Svelte Fundamentals

Creating a Svelte Project

Svelte Fundamentals

Check out a free preview of the full Svelte Fundamentals course

The "Creating a Svelte Project" Lesson is part of the full, Svelte Fundamentals course featured in this preview video. Here's what you'd learn in this lesson:

Rich demonstrates a finished version of the emactchi game and walks through how to set up a base Svelte project in VS Code.


Transcript from the "Creating a Svelte Project" Lesson

>> So we've gone through the tutorial, we know everything there is to know about Svelte. Now it's time to use that knowledge to actually build something. And so what we're gonna build is a little game. We're gonna build a game called ematchi. It is a matching game of the kind that you've probably played before.

You get a grid like this and you reveal two cards at a time, and then you have to try and remember where the pairs are. I got that right, are up against the clock. You can see the counter timing down on the right hand side there. And we're using a bunch of different Svelte features here.

We're using component composition, we're using slots. We're using transitions, we're using animations, we're using life cycle functions, loads of stuff. So hopefully this is gonna be a pretty good comprehensive summation of everything that we've learned elsewhere in this session. We're gonna begin by creating a project using a package called createsvelte.

And the way that we use it on the command line is we type, npm create svelte@latest. I'm just gonna hit Enter there. And that's gonna get the createsvelte package, and it's going to ask us where we want to create our new SvelteKit project. I'm gonna create a directory called ematchi, the name of the project.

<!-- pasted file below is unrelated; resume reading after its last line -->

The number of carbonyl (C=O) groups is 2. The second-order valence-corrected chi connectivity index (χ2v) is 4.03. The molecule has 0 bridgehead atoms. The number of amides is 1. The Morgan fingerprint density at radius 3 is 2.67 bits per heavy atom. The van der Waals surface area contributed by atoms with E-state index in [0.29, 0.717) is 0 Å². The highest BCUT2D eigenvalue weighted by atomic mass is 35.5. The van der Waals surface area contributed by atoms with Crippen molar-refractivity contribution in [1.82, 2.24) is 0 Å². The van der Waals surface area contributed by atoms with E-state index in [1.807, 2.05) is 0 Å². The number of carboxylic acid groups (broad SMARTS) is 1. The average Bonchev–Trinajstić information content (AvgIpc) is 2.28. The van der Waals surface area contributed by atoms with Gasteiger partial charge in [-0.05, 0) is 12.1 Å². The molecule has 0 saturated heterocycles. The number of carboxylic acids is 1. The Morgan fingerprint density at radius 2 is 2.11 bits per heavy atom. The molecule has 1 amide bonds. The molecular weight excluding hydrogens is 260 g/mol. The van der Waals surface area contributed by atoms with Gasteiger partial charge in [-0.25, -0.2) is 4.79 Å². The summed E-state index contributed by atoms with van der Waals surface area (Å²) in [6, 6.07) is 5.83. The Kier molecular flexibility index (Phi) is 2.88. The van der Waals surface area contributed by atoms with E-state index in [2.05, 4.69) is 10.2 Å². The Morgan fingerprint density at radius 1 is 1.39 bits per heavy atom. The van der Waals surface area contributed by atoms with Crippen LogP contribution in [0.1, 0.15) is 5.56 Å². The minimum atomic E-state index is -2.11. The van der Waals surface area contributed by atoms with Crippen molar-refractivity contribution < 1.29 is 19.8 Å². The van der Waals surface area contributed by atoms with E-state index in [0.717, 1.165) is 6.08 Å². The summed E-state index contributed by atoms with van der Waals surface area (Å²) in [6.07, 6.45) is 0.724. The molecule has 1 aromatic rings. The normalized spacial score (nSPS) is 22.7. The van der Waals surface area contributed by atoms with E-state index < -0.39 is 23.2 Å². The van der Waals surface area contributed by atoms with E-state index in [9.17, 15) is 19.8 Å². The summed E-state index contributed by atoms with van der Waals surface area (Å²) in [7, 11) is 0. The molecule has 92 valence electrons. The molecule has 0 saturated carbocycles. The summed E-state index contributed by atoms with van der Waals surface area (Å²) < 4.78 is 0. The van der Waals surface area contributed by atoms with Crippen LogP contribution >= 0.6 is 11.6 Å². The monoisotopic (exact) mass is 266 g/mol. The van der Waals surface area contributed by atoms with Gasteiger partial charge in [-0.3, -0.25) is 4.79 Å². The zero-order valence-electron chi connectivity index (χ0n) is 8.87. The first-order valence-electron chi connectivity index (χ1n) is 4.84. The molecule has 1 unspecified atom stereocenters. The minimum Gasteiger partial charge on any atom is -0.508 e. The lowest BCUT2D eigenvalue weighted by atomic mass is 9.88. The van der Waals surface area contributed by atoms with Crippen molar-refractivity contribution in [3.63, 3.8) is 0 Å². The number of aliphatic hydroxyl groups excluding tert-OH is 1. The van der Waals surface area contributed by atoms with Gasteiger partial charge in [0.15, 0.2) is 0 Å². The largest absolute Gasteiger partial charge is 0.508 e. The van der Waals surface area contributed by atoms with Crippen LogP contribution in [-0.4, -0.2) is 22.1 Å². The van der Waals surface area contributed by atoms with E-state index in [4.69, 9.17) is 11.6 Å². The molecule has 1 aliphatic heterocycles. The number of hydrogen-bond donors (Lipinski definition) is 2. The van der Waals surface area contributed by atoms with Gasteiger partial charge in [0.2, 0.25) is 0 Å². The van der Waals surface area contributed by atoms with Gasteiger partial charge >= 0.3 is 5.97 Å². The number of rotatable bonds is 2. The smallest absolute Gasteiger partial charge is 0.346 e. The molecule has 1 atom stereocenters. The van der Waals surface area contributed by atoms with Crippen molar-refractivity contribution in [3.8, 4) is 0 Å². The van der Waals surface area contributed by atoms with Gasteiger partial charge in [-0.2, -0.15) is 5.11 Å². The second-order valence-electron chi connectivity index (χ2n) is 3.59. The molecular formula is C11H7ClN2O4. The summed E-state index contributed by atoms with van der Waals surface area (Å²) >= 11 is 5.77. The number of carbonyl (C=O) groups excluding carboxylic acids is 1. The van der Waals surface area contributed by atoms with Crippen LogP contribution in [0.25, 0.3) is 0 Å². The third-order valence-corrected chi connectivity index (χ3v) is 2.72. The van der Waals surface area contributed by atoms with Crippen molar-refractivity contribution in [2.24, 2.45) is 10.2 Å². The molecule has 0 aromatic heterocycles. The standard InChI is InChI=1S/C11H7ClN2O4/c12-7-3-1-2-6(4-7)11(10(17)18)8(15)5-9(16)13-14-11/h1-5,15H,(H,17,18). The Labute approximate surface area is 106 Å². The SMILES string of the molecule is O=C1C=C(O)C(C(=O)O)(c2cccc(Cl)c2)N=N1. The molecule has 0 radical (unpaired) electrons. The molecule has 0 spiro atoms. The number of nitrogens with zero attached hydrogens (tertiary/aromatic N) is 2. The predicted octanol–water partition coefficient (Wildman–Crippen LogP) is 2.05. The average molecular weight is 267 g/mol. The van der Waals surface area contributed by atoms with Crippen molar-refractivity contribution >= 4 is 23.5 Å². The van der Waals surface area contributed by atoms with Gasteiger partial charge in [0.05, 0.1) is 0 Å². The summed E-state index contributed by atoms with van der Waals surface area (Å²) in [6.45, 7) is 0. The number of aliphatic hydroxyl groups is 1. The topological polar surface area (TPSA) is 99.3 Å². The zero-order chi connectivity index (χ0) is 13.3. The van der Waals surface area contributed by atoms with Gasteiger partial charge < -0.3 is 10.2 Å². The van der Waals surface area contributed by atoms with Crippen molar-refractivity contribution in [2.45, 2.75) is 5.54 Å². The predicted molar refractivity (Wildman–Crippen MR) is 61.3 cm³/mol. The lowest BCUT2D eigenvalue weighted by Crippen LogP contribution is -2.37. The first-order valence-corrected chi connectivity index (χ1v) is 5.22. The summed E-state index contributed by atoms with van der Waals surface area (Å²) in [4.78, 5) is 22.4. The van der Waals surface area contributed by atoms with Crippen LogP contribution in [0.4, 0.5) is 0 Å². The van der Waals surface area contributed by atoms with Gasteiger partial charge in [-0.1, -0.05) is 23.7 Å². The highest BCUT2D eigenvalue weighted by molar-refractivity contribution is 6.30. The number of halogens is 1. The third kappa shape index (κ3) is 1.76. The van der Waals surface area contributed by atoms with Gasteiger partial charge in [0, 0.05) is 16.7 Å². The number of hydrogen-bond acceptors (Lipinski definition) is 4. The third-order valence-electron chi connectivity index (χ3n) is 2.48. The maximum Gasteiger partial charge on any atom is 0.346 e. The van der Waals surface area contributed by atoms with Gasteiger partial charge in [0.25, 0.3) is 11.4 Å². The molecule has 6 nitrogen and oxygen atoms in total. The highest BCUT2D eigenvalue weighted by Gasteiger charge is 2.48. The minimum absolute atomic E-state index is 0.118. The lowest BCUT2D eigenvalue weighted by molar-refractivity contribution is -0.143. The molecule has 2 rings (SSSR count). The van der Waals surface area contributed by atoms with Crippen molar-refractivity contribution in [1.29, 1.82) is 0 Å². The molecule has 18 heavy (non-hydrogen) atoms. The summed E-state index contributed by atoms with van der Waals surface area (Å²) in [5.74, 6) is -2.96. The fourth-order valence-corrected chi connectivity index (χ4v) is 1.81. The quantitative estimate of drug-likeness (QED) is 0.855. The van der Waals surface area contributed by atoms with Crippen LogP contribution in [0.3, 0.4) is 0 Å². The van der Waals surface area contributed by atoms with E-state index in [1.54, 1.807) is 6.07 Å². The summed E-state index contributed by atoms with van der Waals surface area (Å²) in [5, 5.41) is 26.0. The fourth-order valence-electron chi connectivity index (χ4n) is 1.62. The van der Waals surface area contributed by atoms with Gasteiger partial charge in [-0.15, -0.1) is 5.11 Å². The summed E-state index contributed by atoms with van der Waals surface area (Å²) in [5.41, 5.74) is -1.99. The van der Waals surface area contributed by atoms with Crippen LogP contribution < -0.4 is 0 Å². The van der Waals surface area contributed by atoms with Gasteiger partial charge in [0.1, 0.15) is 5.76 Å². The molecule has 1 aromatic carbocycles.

And we have a few options for what kind of project we're going to create. We're gonna use a skeleton project. I'm gonna use TypeScript for this. If you're not familiar with TypeScript, it's all gonna be fairly easy to follow, so don't worry about this. It's just gonna make things a little bit easier.

And I'm gonna add prettier to keep our code nicely formatted. Okay, so it's scaffolded our project. I'm gonna open it in VS Code. And then I'm gonna install my dependencies with pnpm install. Now you don't have to use VS Code, of course, although it is the editor that I would generally recommend for doing this stuff, mostly because we have a really good editor extension for working with Svelte inside VS Code.

If you go to the extensions tab and search for Svelte, You will see Svelte for VS Code up here. And I strongly recommend that you install this extension. It's gonna make your life a lot easier when you're building things in Svelte. So this is a SvelteKit app that we've just created, and we haven't covered SvelteKit yet, and we're actually not going to.

This is the way to build Svelte apps. But we're not gonna be learning any of the SvelteKit features, we're just gonna be using plain old Svelte in this demo. Most of our time is gonna be spent in this page.svelte file. Right now we have some placeholder content that says, welcome to SvelteKit.

And if I fire up the development server with pnpm dev, or npm run dev, if you're not a pnpm user, Then that's opening a development server on port 5,173, because we're using Vite, and that is the port that Vite uses. So I'm gonna move this window over to the left handside so that we can have our browser open on the right handside.

I'm gonna open that to local 5,173, and you can see that we have our page being rendered in the browser. If I make some changes here and save them, you'll see that the page updates.

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